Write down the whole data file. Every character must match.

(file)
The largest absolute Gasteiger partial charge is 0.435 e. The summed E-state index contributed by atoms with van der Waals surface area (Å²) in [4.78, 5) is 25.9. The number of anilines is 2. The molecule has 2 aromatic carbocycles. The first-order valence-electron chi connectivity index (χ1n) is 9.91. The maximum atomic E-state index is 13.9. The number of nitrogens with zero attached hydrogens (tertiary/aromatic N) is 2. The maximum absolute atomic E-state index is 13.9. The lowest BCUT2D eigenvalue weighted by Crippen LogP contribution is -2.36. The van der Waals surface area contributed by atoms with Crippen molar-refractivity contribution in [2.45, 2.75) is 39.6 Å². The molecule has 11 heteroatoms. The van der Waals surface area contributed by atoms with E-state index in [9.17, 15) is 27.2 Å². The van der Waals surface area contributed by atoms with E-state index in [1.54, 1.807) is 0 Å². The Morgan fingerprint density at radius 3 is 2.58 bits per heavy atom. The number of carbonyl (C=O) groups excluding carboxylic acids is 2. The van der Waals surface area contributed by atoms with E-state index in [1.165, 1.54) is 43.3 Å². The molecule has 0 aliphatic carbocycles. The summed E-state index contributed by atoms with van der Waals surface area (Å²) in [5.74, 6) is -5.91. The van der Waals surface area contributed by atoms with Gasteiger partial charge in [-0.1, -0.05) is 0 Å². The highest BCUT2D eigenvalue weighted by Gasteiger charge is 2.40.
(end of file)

The largest absolute Gasteiger partial charge is 0.435 e. The summed E-state index contributed by atoms with van der Waals surface area (Å²) in [4.78, 5) is 25.9. The number of anilines is 2. The molecule has 2 aromatic carbocycles. The first-order valence-electron chi connectivity index (χ1n) is 9.91. The maximum atomic E-state index is 13.9. The number of nitrogens with zero attached hydrogens (tertiary/aromatic N) is 2. The maximum absolute atomic E-state index is 13.9. The lowest BCUT2D eigenvalue weighted by Crippen LogP contribution is -2.36. The van der Waals surface area contributed by atoms with Crippen molar-refractivity contribution in [2.45, 2.75) is 39.6 Å². The molecule has 11 heteroatoms. The van der Waals surface area contributed by atoms with E-state index in [9.17, 15) is 27.2 Å². The van der Waals surface area contributed by atoms with E-state index in [1.54, 1.807) is 0 Å². The Morgan fingerprint density at radius 3 is 2.58 bits per heavy atom. The number of carbonyl (C=O) groups excluding carboxylic acids is 2. The van der Waals surface area contributed by atoms with E-state index in [1.165, 1.54) is 43.3 Å². The molecule has 0 aliphatic carbocycles. The summed E-state index contributed by atoms with van der Waals surface area (Å²) in [5.74, 6) is -5.91. The van der Waals surface area contributed by atoms with Gasteiger partial charge in [-0.1, -0.05) is 0 Å². The highest BCUT2D eigenvalue weighted by Gasteiger charge is 2.40.